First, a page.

DCSIMG

Comment: Sporting chance of women getting to top

Kirsty Dorsey. Picture: Robert Perry

Kirsty Dorsey. Picture: Robert Perry

  • by KRISTY DORSEY
 

WITH limited exposure and sponsorship opportunities, few women ever look upon sport as a career move, yet for those at the top of the corporate world the road to the boardroom seems to pass through the locker room.

The link was identified as far back as 2002, when a survey for US mutual manager OppenheimerFunds found that four out of five executive women played sports while growing up. What’s more, the vast majority credited their past athletic endeavours with their current career success.

A more recent study from EY – the accountancy firm formerly known as Ernst & Young – found that the higher the executive post a woman holds, the more likely she played sports at an advanced level. Most notably, 19 out of 20 with a “chief” title were sporty as teenagers, while six out of ten played sport at university.

And what did they get from that experience? A strong grounding in teamwork and discipline, the courage to take risks, the ability to learn from failure, and the understanding that aggressive competition is acceptable in the right circumstances. In short, many of the skills required to successfully run a business.

Athletic acumen certainly hasn’t hampered Inga Beale, who at the start of this year became the first female chief executive of the world’s oldest insurance market, Lloyd’s of London. Whatever courage she was born with was refined on the rugby pitch, where she played for Wasps. Her credentials in the insurance industry are enhanced by her reputation for being someone “you don’t mess with”, possessing the mental hardiness that competitive sport hones.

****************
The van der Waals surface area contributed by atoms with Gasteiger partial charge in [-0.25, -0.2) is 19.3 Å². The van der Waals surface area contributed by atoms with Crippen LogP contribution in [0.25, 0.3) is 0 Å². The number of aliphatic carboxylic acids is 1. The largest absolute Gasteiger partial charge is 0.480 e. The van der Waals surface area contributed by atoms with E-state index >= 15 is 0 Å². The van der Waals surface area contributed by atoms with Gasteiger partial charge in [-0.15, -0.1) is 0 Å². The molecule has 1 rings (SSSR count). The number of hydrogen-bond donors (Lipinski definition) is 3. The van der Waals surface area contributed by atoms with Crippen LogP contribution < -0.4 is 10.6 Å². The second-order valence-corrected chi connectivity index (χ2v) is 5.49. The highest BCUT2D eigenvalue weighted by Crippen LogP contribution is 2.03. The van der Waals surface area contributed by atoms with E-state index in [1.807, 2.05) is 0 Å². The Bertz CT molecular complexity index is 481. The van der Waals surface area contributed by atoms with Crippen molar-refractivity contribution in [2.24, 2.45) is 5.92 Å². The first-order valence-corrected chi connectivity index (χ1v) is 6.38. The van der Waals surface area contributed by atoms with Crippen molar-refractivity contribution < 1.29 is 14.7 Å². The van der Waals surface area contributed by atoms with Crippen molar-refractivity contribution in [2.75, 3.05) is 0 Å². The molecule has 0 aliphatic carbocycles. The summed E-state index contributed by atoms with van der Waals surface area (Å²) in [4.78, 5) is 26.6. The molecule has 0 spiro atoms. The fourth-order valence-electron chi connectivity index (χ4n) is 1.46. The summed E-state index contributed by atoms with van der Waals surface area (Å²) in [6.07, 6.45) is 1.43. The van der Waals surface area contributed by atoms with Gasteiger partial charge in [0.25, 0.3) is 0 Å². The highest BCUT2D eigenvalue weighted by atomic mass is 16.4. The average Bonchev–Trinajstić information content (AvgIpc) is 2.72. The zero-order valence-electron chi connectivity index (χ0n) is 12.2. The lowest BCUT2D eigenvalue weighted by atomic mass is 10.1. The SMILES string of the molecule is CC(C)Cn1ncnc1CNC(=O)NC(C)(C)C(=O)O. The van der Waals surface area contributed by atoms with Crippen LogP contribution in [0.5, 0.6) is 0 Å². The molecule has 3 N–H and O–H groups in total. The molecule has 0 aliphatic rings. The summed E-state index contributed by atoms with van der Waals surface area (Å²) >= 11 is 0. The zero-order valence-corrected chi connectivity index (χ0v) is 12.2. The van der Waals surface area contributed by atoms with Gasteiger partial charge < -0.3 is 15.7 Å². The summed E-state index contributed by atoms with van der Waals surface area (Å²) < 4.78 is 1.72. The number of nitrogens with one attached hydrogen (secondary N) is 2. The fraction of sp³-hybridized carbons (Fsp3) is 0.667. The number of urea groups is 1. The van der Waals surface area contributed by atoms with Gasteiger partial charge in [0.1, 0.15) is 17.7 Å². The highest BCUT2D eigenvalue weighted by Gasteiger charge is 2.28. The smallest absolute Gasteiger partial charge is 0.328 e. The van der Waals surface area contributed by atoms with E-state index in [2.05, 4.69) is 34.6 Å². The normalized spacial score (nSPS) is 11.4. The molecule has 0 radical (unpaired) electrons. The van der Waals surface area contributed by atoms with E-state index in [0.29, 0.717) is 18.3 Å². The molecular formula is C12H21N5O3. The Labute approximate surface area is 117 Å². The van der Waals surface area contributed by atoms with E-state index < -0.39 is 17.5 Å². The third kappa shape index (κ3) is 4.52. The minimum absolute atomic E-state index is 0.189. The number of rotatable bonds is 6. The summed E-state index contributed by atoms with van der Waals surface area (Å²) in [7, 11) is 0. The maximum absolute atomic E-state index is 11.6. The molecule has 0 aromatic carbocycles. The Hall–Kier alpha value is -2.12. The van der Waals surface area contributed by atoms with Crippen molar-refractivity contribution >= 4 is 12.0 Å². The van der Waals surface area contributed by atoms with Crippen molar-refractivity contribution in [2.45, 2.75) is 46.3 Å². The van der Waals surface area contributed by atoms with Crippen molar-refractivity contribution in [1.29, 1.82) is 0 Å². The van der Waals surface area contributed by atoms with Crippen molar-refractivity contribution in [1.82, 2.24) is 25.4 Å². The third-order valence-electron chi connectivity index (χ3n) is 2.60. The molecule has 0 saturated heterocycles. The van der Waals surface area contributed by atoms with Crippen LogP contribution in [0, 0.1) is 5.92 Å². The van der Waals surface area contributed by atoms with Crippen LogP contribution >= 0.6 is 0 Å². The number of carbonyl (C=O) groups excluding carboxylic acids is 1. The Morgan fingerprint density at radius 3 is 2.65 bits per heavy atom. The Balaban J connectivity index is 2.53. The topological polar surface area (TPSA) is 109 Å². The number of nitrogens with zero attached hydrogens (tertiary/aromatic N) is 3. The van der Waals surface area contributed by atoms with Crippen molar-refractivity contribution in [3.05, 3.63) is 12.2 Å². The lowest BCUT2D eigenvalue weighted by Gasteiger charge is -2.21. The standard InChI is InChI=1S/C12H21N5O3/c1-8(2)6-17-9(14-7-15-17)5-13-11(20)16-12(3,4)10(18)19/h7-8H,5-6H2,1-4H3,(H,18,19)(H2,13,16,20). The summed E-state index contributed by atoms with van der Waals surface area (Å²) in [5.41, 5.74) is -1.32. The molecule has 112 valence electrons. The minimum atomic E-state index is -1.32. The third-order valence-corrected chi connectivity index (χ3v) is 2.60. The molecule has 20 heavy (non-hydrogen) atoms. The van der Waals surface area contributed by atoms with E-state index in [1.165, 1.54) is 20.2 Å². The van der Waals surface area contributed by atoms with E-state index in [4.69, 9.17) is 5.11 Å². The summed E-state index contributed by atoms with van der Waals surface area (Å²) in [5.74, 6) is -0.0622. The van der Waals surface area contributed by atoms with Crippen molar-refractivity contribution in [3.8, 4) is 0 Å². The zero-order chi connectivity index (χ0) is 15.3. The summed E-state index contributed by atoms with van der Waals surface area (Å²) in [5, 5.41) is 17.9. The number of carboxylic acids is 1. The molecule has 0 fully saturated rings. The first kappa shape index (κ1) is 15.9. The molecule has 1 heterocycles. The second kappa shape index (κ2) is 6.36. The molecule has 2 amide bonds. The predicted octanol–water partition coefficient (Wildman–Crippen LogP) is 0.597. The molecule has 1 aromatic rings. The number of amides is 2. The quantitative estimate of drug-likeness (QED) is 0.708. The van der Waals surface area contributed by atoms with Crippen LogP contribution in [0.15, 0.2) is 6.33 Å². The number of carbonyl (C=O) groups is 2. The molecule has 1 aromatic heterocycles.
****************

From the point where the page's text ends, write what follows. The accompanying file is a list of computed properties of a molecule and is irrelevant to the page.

In addition to resilience, sport also bequeaths the ability to identify meaningful accomplishments.

Scottish Olympic medallist Katherine Grainger probably explains it best when she talks about taking Silver in the Quadruple Sculls at Sydney in 2000. The British team were massive underdogs – predicted to produce nothing – so the second-place prize was a formidable achievement.

Eight years later in Beijing, Grainger and her rowing teammates were heavy favourites, but fell in the closing 200 metres of the final to host nation China. Grainger says that unlike the silver from Sydney, that medal stays hidden away.

Yesterday was International Women’s Day. EY, which runs the Women Athletes Business Network, marked it by bringing together a high-calibre group of female sports professionals and business executives to share their lessons of success.

Most cannot achieve the elite status of a Martina Navratilova or Dame Kelly Holmes, two of tomorrow’s panellists. But anyone interested in producing more strong female leaders should consider the fields, courts, pools and gymnasia where young girls are today learning skills that will serve them throughout their careers.

 

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